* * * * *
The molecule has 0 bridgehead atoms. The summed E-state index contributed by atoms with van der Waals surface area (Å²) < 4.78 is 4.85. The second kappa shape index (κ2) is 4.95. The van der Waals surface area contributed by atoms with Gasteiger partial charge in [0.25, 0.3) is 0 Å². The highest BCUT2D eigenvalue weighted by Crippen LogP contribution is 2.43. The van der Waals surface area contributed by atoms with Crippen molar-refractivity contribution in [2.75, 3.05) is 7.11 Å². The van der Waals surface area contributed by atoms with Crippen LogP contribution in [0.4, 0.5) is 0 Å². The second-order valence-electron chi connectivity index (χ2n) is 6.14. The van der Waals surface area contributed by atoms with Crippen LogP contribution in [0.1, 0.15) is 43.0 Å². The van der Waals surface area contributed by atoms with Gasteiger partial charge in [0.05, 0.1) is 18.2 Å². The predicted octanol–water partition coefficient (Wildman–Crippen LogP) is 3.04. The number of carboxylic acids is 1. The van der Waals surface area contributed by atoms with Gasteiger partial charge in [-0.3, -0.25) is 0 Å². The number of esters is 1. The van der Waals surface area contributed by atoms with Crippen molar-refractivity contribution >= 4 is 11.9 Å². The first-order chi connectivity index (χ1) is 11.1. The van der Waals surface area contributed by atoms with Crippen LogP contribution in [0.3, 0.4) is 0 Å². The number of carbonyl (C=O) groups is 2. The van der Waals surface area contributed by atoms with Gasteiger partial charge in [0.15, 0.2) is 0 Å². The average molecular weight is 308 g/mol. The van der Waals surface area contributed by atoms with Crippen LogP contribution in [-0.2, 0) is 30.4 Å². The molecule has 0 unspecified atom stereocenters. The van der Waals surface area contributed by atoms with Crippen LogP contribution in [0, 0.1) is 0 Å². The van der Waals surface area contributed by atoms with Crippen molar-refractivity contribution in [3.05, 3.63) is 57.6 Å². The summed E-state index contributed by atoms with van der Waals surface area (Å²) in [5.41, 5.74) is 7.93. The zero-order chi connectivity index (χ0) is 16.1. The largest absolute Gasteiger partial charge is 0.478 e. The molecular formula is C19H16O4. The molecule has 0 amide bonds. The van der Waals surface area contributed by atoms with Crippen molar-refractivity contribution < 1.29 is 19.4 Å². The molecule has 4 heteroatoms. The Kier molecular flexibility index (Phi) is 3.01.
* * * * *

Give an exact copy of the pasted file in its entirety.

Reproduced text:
The molecule has 0 bridgehead atoms. The summed E-state index contributed by atoms with van der Waals surface area (Å²) < 4.78 is 4.85. The second kappa shape index (κ2) is 4.95. The van der Waals surface area contributed by atoms with Gasteiger partial charge in [0.25, 0.3) is 0 Å². The highest BCUT2D eigenvalue weighted by Crippen LogP contribution is 2.43. The van der Waals surface area contributed by atoms with Crippen molar-refractivity contribution in [2.75, 3.05) is 7.11 Å². The van der Waals surface area contributed by atoms with Crippen LogP contribution in [0.4, 0.5) is 0 Å². The second-order valence-electron chi connectivity index (χ2n) is 6.14. The van der Waals surface area contributed by atoms with Crippen LogP contribution in [0.1, 0.15) is 43.0 Å². The van der Waals surface area contributed by atoms with Gasteiger partial charge in [0.05, 0.1) is 18.2 Å². The predicted octanol–water partition coefficient (Wildman–Crippen LogP) is 3.04. The number of carboxylic acids is 1. The van der Waals surface area contributed by atoms with Gasteiger partial charge in [-0.3, -0.25) is 0 Å². The number of esters is 1. The van der Waals surface area contributed by atoms with Crippen molar-refractivity contribution >= 4 is 11.9 Å². The first-order chi connectivity index (χ1) is 11.1. The van der Waals surface area contributed by atoms with Crippen LogP contribution in [0.3, 0.4) is 0 Å². The number of carbonyl (C=O) groups is 2. The van der Waals surface area contributed by atoms with Gasteiger partial charge in [0.15, 0.2) is 0 Å². The average molecular weight is 308 g/mol. The van der Waals surface area contributed by atoms with Crippen LogP contribution in [-0.2, 0) is 30.4 Å². The molecule has 0 unspecified atom stereocenters. The van der Waals surface area contributed by atoms with Crippen LogP contribution in [0, 0.1) is 0 Å². The van der Waals surface area contributed by atoms with Crippen molar-refractivity contribution in [3.05, 3.63) is 57.6 Å². The summed E-state index contributed by atoms with van der Waals surface area (Å²) in [5.41, 5.74) is 7.93. The zero-order chi connectivity index (χ0) is 16.1. The largest absolute Gasteiger partial charge is 0.478 e. The molecular formula is C19H16O4. The molecule has 0 amide bonds. The van der Waals surface area contributed by atoms with Crippen molar-refractivity contribution < 1.29 is 19.4 Å². The molecule has 4 heteroatoms. The Kier molecular flexibility index (Phi) is 3.01.